Topographical and Geographical Atlas of the Black Hills of Dakota.
31.25 x 38 in (79.375 x 96.52 cm)
1 : 253440
This is an 1879 Henry Newton geological atlas of the Black Hills, Dakota Territory (now South Dakota) published during the height of the Black Hills Gold Rush. Consisting of two maps and one view, the atlas provides some of the earliest detailed surveys of the region and particularly its geology, a matter of critical importance to miners. The present example, unlike any other we've seen, is handsomely dissected, laid on linen, and accompanies a custom original slipcase.
The AtlasThe Black Hills are a spectacular mountain range in the northern plains states of South Dakota and Wyoming. The 'Geological Map of the Black Hills of Dakota' reflects the stunning beauty of the landscape by using chromolithograph color to represent geologic formations. Rivers and creeks are noted, along with buttes (elevation indicated using hachures), latitude, longitude, and the boundaries between the Dakota and Wyoming Territories and of the Sioux Reservation.
The 'Map of the Black Hills of Dakota' covers the same territory as the previous map without the color shading. Finally, the 'Bird's Eye View of the Black Hills' was designed by Newton to illustrate the bizarre regional geography. Rather innovatively, birds are used to identify various types of stone, for example, a single bird flying downward indicates Archean Schists.
The Black Hills Gold Rush and the Great Sioux WarAlthough it may have been discovered earlier, the presence of gold in the Black Hills region of the Dakota Territory was given wide publicity in the wake of the 1874 Black Hills Expedition, led by Lt. Col. George Armstrong Custer. The following year, the United States Geological Survey sent a group of scientists and surveyors led by Henry Newton and Walter P. Jenney to investigate the uncharted Black Hills and seek rumore gold deposits. Both this group and others found large deposits of gold and prospectors flocked to the region, in particular the boomtown of Deadwood, which became the center of the gold rush (portrayed in the acclaimed HBO television series and later film Deadwood).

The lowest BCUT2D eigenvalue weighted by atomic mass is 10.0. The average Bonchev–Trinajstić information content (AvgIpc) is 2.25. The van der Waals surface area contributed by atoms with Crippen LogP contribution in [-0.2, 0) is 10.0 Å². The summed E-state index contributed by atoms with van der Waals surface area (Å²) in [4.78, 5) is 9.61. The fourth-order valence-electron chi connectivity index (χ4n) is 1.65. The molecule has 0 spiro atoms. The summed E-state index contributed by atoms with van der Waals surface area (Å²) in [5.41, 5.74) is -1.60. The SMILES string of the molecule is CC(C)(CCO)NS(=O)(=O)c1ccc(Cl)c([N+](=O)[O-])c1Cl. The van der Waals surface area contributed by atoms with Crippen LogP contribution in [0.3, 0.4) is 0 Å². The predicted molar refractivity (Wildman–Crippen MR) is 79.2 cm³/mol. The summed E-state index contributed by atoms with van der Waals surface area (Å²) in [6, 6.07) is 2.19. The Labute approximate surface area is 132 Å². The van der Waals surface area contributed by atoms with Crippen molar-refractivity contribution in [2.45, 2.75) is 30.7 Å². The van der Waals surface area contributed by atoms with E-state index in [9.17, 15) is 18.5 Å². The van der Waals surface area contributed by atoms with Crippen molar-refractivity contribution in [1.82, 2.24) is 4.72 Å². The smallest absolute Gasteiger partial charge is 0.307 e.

The presence of gold and the need to transport it presented motives and opportunities for audacious robberies. By 1876, Deadwood was a den of crime and violence, consisting of 10,000 - 25,000 settlers. The lawlessness of Deadwood and other settlements was heightened by the fact that they were built illegally on Indian territory (the Great Sioux Reservation) and therefore outside of U.S. jurisdiction. Frontier justice prevailed and lynching was common.
Even more problematically, the Black Hills, including Deadwood, had been granted in the 1868 Treaty of Fort Laramie to the Sioux (Lakota) people, who considered the lands sacred, as did the Cheyenne. These factors created a highly volatile situation that devolved into the Great Sioux War of 1876 - 1877. One of the most significant engagements was the Battle of Little Bighorn, where Custer's army was ambushed and overwhelmingly defeated by an allied Indian force. In the end though, the tremendous resources of the U.S. Army and their ability to isolate Indian encampments, forcing them to starve or surrender, led to the annexation of the Black Hills into the Dakota Territory and the removal of the Sioux to smaller reservations outside the gold-producing regions.
Meanwhile, the gold rush continued, but at most of the sites gold was chemically bound to rock in a way that made it very difficult to extract. Only the Homestake Mine at Lead, just outside Deadwood, proved capable of supporting the simpler free milling. This single mine proved so rich that it continued to function into the 21st century, becoming the largest and deepest mine in North America and at times providing as much as 10% of the world's gold supply.